“Eddie Cochran was a primal influence on me. He had a short career, and therefore so few songs, but his acoustic guitar playing was seminal – as important to me as Don Everly’s sound in the Everly Brothers.

Most electric guitar players in the late ’50s sounded pretty bad. They played too fast, their sound was blunt and stumbling with the exception of a few greats like Hank Marvin and Chet Atkins. It was the great rhythm players who helped launch the first wave of new British Pop. Buddy Holly, Bruce Welch, Eddie Cochran, Don Everly.

Eddie’s playing on Three Steps To Heaven actually evokes heaven to me, tears fill my eyes sometimes when I hear it. His flamenco flourishes are sublime, and decorative, and yet part of the backbone. On Cut Across Shorty he whips up the energy of a wild dancing American Graffiti fool, with just three or four instruments. He was a pop giant. He was also a very handsome man, like Elvis. He was destined to be an even bigger influence.

When Eddie and Buddy Holly died, R&B took over. But even though we were R&B bands, the Stones played Buddy Holly songs. We played Eddie Cochran. It was all rooted in the blues of course, to some extent, but Eddie is my main man, and always will be.” Pete Townsend (The Who).

“Eddie Cochran? He’s my main man. The guy really influenced me the most. First it was just that album cover standing like that with those big baggy pants. And then I said: ‘Uh, this guy is really cool. I wanna look just like him’. And then I bought the album and took it home. It just blew me away! I mean, ‘Something else’ that was like a theme song. ‘She’s so fine looking, man. She’s something else’. That was it. That was the best.” Brian Setzer (Stray Cats).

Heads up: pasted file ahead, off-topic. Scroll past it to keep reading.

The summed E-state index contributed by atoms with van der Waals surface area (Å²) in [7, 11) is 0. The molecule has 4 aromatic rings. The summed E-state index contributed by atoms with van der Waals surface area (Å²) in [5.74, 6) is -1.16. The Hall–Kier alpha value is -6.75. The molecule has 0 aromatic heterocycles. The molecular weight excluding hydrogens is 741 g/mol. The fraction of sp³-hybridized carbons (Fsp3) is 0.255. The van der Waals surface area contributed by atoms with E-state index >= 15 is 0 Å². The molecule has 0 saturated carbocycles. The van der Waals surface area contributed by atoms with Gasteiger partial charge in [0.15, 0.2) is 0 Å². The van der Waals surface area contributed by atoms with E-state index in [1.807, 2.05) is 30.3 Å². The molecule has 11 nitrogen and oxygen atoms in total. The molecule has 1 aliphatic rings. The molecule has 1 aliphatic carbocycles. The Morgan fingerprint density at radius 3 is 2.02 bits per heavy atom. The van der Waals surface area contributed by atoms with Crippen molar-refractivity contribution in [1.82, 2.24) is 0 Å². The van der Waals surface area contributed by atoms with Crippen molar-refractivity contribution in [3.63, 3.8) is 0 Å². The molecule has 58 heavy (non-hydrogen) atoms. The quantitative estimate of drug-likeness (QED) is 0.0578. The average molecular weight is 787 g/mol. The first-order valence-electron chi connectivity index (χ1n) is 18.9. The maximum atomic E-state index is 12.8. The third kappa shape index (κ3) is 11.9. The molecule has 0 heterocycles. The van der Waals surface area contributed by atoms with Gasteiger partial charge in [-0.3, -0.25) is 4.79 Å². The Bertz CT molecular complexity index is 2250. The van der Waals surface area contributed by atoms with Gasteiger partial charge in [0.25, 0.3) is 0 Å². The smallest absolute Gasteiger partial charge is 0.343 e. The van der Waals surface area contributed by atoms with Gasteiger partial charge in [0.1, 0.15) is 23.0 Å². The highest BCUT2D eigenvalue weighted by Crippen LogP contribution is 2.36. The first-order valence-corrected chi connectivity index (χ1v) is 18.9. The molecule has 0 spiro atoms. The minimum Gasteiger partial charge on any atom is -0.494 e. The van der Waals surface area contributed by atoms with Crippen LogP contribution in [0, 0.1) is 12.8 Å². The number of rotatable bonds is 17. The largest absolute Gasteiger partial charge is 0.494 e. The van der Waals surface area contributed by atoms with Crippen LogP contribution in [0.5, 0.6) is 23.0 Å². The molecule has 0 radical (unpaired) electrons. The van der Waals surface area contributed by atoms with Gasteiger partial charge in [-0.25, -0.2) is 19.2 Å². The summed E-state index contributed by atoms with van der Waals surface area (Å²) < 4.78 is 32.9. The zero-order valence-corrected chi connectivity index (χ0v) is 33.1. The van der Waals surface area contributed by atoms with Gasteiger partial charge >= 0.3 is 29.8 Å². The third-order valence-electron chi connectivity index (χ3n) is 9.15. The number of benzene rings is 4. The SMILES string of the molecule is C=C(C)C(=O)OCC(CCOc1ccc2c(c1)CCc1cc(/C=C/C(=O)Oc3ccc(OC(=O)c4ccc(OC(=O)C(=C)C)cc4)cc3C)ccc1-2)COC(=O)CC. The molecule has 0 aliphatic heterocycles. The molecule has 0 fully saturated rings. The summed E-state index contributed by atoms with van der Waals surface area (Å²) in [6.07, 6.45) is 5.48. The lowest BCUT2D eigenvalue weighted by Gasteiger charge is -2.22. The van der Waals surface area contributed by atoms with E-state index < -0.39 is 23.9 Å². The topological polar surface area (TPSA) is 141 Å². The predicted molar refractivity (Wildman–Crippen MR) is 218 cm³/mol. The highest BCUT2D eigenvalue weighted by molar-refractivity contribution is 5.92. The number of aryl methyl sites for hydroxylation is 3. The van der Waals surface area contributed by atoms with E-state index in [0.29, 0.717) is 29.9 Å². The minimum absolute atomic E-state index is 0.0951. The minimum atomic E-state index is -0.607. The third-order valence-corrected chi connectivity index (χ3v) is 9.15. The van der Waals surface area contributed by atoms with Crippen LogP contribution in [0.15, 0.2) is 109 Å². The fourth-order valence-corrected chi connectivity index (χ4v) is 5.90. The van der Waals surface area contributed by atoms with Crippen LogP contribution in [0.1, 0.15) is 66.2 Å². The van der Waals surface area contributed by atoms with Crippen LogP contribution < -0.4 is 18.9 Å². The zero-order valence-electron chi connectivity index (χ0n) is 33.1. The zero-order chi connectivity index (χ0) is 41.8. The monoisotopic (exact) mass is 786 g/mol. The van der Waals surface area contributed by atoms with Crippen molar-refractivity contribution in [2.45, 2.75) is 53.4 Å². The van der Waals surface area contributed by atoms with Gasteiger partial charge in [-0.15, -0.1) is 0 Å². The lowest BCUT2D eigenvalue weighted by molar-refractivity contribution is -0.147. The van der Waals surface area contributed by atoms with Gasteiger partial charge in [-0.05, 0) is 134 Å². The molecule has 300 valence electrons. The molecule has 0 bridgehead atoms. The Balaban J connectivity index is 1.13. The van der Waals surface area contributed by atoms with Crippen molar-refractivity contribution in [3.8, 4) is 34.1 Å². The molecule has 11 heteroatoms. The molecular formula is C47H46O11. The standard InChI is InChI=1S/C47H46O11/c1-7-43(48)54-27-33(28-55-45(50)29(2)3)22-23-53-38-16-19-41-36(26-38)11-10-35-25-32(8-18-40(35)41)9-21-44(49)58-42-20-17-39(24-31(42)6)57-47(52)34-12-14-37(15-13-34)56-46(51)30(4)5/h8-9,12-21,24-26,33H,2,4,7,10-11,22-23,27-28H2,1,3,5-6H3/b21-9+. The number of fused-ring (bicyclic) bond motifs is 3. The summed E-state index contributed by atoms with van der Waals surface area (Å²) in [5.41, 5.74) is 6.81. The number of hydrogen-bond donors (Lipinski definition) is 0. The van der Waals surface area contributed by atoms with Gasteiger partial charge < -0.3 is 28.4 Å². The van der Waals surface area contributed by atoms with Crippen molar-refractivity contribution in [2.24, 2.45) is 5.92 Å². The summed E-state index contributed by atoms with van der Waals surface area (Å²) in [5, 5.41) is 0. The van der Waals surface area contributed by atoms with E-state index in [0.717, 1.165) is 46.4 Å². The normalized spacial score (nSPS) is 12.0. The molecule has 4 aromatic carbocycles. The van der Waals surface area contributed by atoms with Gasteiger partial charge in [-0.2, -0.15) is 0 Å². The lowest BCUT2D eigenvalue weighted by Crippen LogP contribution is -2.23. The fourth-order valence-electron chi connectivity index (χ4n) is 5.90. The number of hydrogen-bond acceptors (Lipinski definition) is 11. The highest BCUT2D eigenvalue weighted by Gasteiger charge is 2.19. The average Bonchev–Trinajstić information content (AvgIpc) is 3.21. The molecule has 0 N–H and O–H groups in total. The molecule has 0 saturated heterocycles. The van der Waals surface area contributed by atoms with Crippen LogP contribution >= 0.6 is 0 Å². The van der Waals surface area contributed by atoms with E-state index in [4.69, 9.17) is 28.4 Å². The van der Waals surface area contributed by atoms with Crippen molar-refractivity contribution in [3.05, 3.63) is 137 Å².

“Eddie Cochran had a huge influence on myself and The Shadows. I first saw him performing ‘Twenty Flight Rock’ in the movie ‘The Girl Can’t Help It’ and thought he was fantastic. Of course I was a massive Elvis fan and Eddie had the same kind of approach. I’ve been surprised to learn in more recent years that he never had the same impact in America as he did on us Brits.” Sir Cliff Richard (The Shadows).

“Over the years I’ve been keen to find out about more about Eddie, and last year on Youtube found some audio recordings of Eddie’s shows in the UK. That set me thinking. What happened when he came over here? How did the British musicians react? I tracked down Jim Sullivan and Licorice Locking from his backing band, and they both had wonderful stories about Eddie as a musician, a teacher and a friend.

Listening to the music from the tour, I think I can hear the origins of guitar driven rock, which Eddie was pioneering, and which eventually took over the world.” – Martin Shankleman (Journalist – BBC).

“Eddie Cochran was a Paradigm Guitar Player… Closer to James Marshall Hendrix than a late-1950s contemporary like James Burton in the Impact category. Eddie was also a wicked years-ahead-of-his-time lead guitarist.” Binky Philips (Journalist – Huffington Post).